To Remove or Not Remove – Complete Preemption is the Question!

An interesting dichotomy is developing in how federal courts are determining the proper forum for climate change lawsuits, that is whether they should be heard in state or federal court. This question, while seemingly a technical matter of civil procedure, could be fundamental to whether current and future climate change suits will be successful or whether they will be heard at all. The technical issue at stake is preemption – whether federal issues are determinative of the matters raised in the climate change suit  – such that federal and not state court is the proper forum for the particular suit to be heard. In general, if you are a defendant energy company, you want a federal forum. If you are a plaintiff government entity, generally, you want a state forum.

There are two types of climate change lawsuits currently working their way through the courts:

  1. Those filed by government entities that seek to hold energy companies responsible for the costs that government entities are forced to pay to adapt to climate change
  2. Those filed by various groups of young people against specific government entities alleging violations of their constitutional rights to a healthy environment and sustainable future.

The issue of preemption involves the government suits.

To date, 15 state, county, and city governments have filed lawsuits in both federal and state courts against fossil fuel producers.[1] The first eight government suits were filed in California in 2017 and early 2018 (cities of San Francisco, Oakland, Richmond, Imperial Beach, and Santa Cruz, and the counties of San Francisco, San Mateo, and Santa Cruz), followed quickly by New York City, the City of Boulder, Boulder County, and San Miguel County in Colorado,  King County Washington (Seattle), Rhode Island, and Baltimore.

Of this group, the San Francisco and Oakland suits were dismissed in June 2018, after the energy company defendants successfully removed them to federal court.[2] In contrast to the Oakland and San Francisco suits, after being removed to federal court, the remaining California cases were remanded back to California state court where they remain active.[3]. Each of the remaining cases — the City of Boulder, Boulder County, San Miguel County, King County Washington, Baltimore, and Rhode Island — have been removed to its respective federal court, with motions for remand filed in each case except for King County.

On June 10, 2019, the federal court in the Baltimore suit issued a detailed 46-page decision remanding the case back to the Circuit Court for Baltimore City, where it originally was filed. The key to the remand was the court’s finding that none of the counts in the underlying complaint, which were all based on Maryland law, were displaced by federal law. The defendant corporations had sought removal based on eight grounds, including assertions that Baltimore’s claims were governed by federal common law, were preempted by the Clean Air Act, and raised substantial issues of federal law that must be adjudicated in a deferral forum. As explained by the court, removal on the basis of federal question jurisdiction depends on whether the claim arises under federal law. A case arises under federal law:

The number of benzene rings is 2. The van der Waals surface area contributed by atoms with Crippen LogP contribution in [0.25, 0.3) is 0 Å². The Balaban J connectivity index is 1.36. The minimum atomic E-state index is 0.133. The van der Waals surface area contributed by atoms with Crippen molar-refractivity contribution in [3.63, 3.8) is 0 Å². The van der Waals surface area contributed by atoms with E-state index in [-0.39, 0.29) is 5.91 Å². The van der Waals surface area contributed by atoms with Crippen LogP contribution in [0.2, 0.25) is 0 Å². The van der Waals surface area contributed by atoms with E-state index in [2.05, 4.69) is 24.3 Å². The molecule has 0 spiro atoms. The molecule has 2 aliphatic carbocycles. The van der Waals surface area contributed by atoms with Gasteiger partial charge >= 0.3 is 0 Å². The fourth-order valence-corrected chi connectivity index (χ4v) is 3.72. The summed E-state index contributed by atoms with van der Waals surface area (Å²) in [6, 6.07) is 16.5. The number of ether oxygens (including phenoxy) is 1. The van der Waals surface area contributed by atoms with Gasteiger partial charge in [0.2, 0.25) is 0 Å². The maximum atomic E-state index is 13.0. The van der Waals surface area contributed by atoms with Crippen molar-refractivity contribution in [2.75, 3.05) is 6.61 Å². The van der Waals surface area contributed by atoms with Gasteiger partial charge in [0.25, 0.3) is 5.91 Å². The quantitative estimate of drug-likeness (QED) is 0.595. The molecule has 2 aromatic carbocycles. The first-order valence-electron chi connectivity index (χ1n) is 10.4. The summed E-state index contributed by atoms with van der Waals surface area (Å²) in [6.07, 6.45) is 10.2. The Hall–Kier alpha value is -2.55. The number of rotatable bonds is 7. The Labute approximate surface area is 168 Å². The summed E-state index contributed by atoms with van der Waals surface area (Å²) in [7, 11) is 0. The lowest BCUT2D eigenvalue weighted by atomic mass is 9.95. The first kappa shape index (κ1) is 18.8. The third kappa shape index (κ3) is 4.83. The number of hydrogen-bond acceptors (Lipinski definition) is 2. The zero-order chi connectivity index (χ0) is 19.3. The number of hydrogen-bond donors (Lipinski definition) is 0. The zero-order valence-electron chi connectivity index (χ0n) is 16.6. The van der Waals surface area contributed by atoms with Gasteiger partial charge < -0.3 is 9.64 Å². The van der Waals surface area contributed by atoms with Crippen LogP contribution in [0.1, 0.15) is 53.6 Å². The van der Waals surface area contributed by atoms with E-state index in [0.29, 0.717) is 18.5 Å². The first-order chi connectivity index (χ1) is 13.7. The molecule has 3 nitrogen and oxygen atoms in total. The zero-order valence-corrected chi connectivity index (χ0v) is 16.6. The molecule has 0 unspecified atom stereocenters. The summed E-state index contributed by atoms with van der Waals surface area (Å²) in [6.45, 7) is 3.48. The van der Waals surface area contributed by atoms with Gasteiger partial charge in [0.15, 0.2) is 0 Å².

1. When federal law creates the cause of action asserted
  2. When “the plaintiff’s” right to relief necessarily depends on resolution of a substantial question of federal law
  3. When a federal statute wholly displaces the state-law cause of action (complete preemption).

These three situations are considered exceptions to the “well-pleaded complaint rule,” under which federal jurisdiction exists only when a federal question is presented “on the face of the plaintiff’s properly pleaded complaint.” In other words, if it is not clear on the face of the complaint that only federal jurisdiction exists for the pleaded issue, preemption of the state claim is not warranted. Federal issues still can be raised, but only as a defense to the state claim (ordinary preemption).

Applying this standard to the Baltimore complaint, the court found that none of the counts raised a purely federal issue that could not be addressed under the asserted state law, such that removal to federal court was not warranted. This contrasts with the remand decisions in the San Francisco and Oakland suits, where the court looked beyond the face of the complaints to issues of foreign policy and separation of powers, to deny remand. As stated by the Baltimore court, “[the San Francisco/Oakland] ruling “is at odds with the firmly established principle that ordinary preemption does not give rise to federal question jurisdiction.”

If the Ninth Circuit agrees with the reasoning in the Baltimore decision and remands the San Francisco and Oakland cases back to California state court, what appeared to be a powerful defensive strategy employed by the defendant energy companies against climate change suits might itself be “preempted,” giving new viability to current and future climate change suits.

[1] Current information on each of these cases, as well as links to important filings, can be found at www.climatecasechart.com/us-climate-change-litigation/. Links to the case dockets can be obtained through Law360.

[2] Notices of appeal were filed with the Ninth Circuit in the San Francisco and Oakland cases on August 24, 2018.

[3] On August 20, 2018, the Ninth Circuit granted a joint motion to consolidate the energy companies’ appeals of the remand orders in the County of San Mateo, County of Marin, City of Imperial Beach, County of Santa Cruz, City of Santa Cruz, and City of Richmond cases.

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